Han Dieperink: The Magnificent Seven, great promise or bubble?
This column was originally written in English. This is a Dutch translation.
By Han Dieperink, written in a personal capacity
The 2023 stock market will be dominated by the Magnificent Seven. These seven stocks rose to year-to-date highs last week thanks to new all-time highs for Microsoft and Nvidia. There is a good chance that these shares will rise further next year. They benefit from three trends and will soon also meet the four conditions for the formation of a bubble.
Trend 1: Artificial intelligence
A key reason why these stocks may continue to rise is the advent of generative AI. Normally, large companies get in their own way when it comes to innovation. Especially in the field of technology, even the largest companies can be wiped out in just a few years by a company with a better idea. However, this is different with artificial intelligence (AI).
The development and use of AI requires a lot of data. Most data nowadays is concentrated in the cloud and that is also where AI can do something with it. Now, cloud service providers are limited to the large IT companies that are part of the Magnificent Seven. There is also no diminishing return. Bigger is always better.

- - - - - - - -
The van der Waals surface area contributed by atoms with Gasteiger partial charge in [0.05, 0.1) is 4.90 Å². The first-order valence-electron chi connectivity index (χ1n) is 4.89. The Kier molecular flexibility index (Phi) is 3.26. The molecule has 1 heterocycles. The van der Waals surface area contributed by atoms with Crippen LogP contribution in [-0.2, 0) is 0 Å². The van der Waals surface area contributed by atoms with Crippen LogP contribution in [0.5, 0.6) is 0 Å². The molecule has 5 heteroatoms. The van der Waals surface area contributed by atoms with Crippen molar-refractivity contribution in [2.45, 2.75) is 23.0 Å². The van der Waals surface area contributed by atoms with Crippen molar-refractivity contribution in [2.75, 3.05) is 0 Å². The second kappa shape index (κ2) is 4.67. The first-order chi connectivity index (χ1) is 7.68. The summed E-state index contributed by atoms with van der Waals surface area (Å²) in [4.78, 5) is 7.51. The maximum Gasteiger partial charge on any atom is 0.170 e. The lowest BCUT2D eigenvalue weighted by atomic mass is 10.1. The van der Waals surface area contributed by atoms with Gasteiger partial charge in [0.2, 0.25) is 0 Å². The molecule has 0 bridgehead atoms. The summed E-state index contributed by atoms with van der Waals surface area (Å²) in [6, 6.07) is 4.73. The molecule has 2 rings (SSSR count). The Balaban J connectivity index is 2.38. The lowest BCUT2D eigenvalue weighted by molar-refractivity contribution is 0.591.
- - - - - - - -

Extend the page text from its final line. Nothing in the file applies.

Trend 2: De facto monopolies
The Big Tech companies in the Magnificent Seven are de facto monopolists, which in most cases has been made possible by disruptive innovations of the past. Nowadays, with the advent of the internet and improvements in the field of commerce, technology is going viral in a short period of time. Where a company used to need decades to build a global network, technology companies can do this in just a few years.